For Immediate Release
Dianna Muth (202) 265-7337
Critical New Tsunami Reporting System Has Gaping Holes
Nearly One-Third of Deep Ocean Stations Are "Dead" Including Tsunami Hot Spots
WASHINGTON - A highly-touted new ocean-based tsunami warning system has large
dead zones that undercut its effectiveness, according to documents
posted today by Public Employees for Environmental Responsibility
(PEER). National Oceanic & Atmospheric Administration (NOAA)
scientists also complain that several other stations are reporting
sporadic data that is not useable.
NOAA completed its Deep Ocean Assessment and Reporting of
Tsunamis (DART) network of 39 stations covering the Pacific, Atlantic,
Caribbean and the Gulf of Mexico in March 2008. NOAA claims that the
“DART network serves as the cornerstone of the U.S. tsunami warning
system” yet a significant portion of the stations are not functioning.
NOAA records indicate that more than one in four (10 out of 39) of
its DART stations are failing. When the seven DART buoys operated by
other countries are added in the failure rate rises to above 30%. A
review by PEER indicates the average dead period for non-reporting DART
stations exceeds 6 months.
Significantly, one area left completely uncovered is the Kuril
Trench, off the Pacific coast of Russia, that is part of the “Ring of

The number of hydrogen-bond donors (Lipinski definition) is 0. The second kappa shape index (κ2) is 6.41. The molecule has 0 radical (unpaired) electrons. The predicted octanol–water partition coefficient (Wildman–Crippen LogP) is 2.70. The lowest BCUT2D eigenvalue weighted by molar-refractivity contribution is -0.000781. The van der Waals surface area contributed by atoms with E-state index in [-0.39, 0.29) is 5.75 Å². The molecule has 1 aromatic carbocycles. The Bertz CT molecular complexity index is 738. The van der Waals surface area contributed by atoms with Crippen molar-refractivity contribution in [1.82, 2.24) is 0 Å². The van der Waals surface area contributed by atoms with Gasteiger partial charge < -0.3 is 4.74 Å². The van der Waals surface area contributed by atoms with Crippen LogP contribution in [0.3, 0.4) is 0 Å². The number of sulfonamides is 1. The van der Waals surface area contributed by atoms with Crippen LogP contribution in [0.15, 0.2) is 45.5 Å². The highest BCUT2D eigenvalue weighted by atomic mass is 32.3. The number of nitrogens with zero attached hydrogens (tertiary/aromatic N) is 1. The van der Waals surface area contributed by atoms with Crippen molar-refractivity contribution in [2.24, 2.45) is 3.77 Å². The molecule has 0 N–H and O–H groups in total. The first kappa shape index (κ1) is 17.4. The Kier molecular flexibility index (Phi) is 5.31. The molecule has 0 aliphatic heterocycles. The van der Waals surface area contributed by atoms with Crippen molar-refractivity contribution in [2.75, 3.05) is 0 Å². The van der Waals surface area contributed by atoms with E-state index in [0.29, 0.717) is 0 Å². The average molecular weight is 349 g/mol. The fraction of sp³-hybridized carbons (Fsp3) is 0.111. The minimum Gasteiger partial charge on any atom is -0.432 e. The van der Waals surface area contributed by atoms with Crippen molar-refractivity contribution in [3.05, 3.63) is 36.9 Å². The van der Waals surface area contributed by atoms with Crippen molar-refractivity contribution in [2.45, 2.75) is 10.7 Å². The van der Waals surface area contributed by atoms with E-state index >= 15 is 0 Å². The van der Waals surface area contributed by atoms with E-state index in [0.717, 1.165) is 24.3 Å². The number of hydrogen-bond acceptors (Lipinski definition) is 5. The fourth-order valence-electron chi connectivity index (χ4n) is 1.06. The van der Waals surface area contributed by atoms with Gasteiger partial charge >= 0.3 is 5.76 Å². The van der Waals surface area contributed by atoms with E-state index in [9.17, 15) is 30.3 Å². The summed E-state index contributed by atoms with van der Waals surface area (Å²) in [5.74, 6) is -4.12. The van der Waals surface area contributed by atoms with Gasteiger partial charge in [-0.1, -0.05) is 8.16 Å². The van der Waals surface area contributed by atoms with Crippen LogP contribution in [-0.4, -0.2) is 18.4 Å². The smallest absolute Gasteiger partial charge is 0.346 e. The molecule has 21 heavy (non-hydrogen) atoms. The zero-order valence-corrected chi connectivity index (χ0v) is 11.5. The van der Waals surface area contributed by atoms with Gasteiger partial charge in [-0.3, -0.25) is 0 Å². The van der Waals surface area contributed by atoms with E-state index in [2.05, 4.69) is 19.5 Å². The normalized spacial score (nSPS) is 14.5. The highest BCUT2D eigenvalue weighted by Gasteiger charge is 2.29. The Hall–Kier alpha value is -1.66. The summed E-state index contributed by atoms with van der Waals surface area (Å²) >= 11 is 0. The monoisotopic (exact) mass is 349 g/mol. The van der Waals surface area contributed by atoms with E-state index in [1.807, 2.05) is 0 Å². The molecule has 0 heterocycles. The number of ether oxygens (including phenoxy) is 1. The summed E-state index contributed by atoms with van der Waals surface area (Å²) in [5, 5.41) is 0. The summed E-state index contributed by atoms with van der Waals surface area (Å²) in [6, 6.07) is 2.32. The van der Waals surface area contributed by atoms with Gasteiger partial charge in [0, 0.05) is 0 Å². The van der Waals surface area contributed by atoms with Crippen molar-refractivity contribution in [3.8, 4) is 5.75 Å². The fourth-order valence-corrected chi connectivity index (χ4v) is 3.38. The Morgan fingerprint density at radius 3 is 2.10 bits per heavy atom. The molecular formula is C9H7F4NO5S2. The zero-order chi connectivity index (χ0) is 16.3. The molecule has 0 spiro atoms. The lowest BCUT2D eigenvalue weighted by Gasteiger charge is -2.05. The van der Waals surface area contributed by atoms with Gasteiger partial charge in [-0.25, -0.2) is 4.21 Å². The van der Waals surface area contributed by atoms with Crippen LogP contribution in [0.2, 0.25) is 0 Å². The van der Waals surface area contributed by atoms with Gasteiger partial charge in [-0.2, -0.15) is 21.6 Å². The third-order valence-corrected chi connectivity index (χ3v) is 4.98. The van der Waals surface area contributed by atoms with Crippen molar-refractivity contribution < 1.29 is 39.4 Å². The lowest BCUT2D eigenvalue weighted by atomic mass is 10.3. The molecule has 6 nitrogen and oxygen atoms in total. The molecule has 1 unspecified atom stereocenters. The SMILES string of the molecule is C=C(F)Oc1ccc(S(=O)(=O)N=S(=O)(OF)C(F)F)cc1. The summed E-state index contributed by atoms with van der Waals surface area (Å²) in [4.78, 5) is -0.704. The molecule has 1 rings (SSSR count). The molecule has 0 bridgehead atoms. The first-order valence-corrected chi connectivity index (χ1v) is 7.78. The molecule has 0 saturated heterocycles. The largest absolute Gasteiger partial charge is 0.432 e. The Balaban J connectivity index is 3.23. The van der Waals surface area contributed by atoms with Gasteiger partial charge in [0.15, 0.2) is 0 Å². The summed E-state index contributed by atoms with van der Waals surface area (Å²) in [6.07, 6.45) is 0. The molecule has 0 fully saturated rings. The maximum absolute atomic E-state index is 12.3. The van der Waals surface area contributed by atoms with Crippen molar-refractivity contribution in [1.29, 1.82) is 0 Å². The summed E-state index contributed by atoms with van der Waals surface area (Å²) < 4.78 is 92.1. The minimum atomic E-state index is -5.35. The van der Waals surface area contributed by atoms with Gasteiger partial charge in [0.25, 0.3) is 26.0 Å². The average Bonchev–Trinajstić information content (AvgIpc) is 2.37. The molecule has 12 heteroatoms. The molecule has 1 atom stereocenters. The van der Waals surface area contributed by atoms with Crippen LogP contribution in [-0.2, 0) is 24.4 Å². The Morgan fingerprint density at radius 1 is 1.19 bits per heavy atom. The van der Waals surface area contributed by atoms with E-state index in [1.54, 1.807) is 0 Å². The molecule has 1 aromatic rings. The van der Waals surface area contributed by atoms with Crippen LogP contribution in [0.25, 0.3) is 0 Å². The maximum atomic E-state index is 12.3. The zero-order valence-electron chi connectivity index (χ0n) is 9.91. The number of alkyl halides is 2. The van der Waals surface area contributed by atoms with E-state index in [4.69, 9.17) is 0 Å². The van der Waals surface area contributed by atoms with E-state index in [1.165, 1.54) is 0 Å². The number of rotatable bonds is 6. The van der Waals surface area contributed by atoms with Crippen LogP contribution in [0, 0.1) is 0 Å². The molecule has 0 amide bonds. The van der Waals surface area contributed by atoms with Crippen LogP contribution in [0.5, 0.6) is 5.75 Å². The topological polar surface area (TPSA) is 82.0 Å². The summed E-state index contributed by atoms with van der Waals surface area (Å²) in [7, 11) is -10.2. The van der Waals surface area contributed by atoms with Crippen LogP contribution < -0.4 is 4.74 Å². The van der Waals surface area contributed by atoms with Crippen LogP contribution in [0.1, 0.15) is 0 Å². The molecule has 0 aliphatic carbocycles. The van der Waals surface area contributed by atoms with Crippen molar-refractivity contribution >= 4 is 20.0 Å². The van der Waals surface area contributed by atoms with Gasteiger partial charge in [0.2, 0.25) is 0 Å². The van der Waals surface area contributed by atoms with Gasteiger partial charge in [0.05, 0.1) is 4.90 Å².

Fire”, named due to its tectonic instability resulting in frequent
seismic activity that has historically produced large tsunamogenic
earthquakes. All four of the DART buoys closest to the Kuril Trench are
“NOAA scientists rely on the DART network to help provide timely
tsunami warnings so as to prevent a repeat of the human catastrophe
seen in south Asia from the 2004 Indonesian tsunami,” stated PEER
Executive Director Jeff Ruch. “Our scientists worry that this system is
like a fire alarm that cannot ring.”
A DART works by sending acoustic signals between a transmitter
anchored on the sea floor and a surface buoy. As a tsunami moves across
the ocean, the DART reports bottom pressure changes due to the entire
column of water above. With these measurements taken in the open ocean,
NOAA’s Tsunami Warning Centers are better able to predict the size of
any tsunami. This improves forecasts, thus allowing earlier, more
accurate watches, warnings and, if needed, evacuations.
In 2008, NOAA actually requested a more than million dollar decrease
in its appropriation “to reflect the completion of the…DART buoys”,
leaving no funds or personnel dedicated to the DART network.
“We hope that by publicly bringing this problem to NOAA’s attention
that they will fix it,” added Ruch, pointing to NOAA attempts to fix
problems in its Hawaiian seismic network earlier this year after PEER
went public with internal memos outlining delays and dysfunctions. “If,
as claimed, DART is the cornerstone of our tsunami warning system, then
NOAA should make darn sure this cornerstone is not crumbling.”
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